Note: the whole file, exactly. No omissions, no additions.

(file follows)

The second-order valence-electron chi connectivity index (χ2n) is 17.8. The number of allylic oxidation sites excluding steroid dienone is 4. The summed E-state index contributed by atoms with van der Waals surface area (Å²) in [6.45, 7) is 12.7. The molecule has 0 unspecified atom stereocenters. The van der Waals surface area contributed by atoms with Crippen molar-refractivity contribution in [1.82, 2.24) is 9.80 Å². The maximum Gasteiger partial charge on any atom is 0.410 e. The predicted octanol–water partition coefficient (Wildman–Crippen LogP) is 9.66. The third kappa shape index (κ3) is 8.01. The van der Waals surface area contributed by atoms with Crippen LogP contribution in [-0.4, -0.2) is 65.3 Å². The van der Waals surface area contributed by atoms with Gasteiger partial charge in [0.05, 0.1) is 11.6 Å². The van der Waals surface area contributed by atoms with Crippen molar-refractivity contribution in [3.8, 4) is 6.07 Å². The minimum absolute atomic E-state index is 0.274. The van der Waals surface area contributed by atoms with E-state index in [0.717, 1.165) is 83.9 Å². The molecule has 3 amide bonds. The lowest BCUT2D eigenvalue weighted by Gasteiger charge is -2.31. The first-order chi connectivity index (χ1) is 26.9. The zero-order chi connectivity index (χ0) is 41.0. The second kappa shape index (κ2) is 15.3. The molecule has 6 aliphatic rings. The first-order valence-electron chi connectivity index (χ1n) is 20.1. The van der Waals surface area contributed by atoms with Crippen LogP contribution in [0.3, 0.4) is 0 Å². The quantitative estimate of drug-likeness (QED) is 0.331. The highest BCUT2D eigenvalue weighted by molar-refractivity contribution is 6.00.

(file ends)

The second-order valence-electron chi connectivity index (χ2n) is 17.8. The number of allylic oxidation sites excluding steroid dienone is 4. The summed E-state index contributed by atoms with van der Waals surface area (Å²) in [6.45, 7) is 12.7. The molecule has 0 unspecified atom stereocenters. The van der Waals surface area contributed by atoms with Crippen molar-refractivity contribution in [1.82, 2.24) is 9.80 Å². The maximum Gasteiger partial charge on any atom is 0.410 e. The predicted octanol–water partition coefficient (Wildman–Crippen LogP) is 9.66. The third kappa shape index (κ3) is 8.01. The van der Waals surface area contributed by atoms with Crippen LogP contribution in [-0.4, -0.2) is 65.3 Å². The van der Waals surface area contributed by atoms with Gasteiger partial charge in [0.05, 0.1) is 11.6 Å². The van der Waals surface area contributed by atoms with Crippen molar-refractivity contribution in [3.8, 4) is 6.07 Å². The minimum absolute atomic E-state index is 0.274. The van der Waals surface area contributed by atoms with E-state index in [0.717, 1.165) is 83.9 Å². The molecule has 3 amide bonds. The lowest BCUT2D eigenvalue weighted by Gasteiger charge is -2.31. The first-order chi connectivity index (χ1) is 26.9. The zero-order chi connectivity index (χ0) is 41.0. The second kappa shape index (κ2) is 15.3. The molecule has 6 aliphatic rings. The first-order valence-electron chi connectivity index (χ1n) is 20.1. The van der Waals surface area contributed by atoms with Crippen LogP contribution in [0.3, 0.4) is 0 Å². The quantitative estimate of drug-likeness (QED) is 0.331. The highest BCUT2D eigenvalue weighted by molar-refractivity contribution is 6.00.